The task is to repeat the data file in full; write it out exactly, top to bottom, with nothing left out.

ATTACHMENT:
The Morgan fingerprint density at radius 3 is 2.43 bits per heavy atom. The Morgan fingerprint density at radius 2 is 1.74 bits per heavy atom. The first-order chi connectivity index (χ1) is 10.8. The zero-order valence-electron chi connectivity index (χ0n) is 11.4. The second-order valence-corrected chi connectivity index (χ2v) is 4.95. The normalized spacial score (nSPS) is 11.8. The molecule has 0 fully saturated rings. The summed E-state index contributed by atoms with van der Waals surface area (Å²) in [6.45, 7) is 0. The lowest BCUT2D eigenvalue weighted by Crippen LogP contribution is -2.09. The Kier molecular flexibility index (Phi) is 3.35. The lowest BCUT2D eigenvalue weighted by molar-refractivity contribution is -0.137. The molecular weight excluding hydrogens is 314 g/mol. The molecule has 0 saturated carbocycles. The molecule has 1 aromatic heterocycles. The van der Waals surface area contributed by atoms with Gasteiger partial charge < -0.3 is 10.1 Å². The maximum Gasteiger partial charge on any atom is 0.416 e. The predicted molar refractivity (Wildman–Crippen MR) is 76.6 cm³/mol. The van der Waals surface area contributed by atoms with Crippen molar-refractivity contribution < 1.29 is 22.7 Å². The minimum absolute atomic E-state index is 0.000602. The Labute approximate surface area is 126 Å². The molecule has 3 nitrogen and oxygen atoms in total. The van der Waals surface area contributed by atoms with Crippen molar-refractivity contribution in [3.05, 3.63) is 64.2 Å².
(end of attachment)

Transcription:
The Morgan fingerprint density at radius 3 is 2.43 bits per heavy atom. The Morgan fingerprint density at radius 2 is 1.74 bits per heavy atom. The first-order chi connectivity index (χ1) is 10.8. The zero-order valence-electron chi connectivity index (χ0n) is 11.4. The second-order valence-corrected chi connectivity index (χ2v) is 4.95. The normalized spacial score (nSPS) is 11.8. The molecule has 0 fully saturated rings. The summed E-state index contributed by atoms with van der Waals surface area (Å²) in [6.45, 7) is 0. The lowest BCUT2D eigenvalue weighted by Crippen LogP contribution is -2.09. The Kier molecular flexibility index (Phi) is 3.35. The lowest BCUT2D eigenvalue weighted by molar-refractivity contribution is -0.137. The molecular weight excluding hydrogens is 314 g/mol. The molecule has 0 saturated carbocycles. The molecule has 1 aromatic heterocycles. The van der Waals surface area contributed by atoms with Gasteiger partial charge < -0.3 is 10.1 Å². The maximum Gasteiger partial charge on any atom is 0.416 e. The predicted molar refractivity (Wildman–Crippen MR) is 76.6 cm³/mol. The van der Waals surface area contributed by atoms with Crippen molar-refractivity contribution < 1.29 is 22.7 Å². The minimum absolute atomic E-state index is 0.000602. The Labute approximate surface area is 126 Å². The molecule has 3 nitrogen and oxygen atoms in total. The van der Waals surface area contributed by atoms with Crippen molar-refractivity contribution in [3.05, 3.63) is 64.2 Å².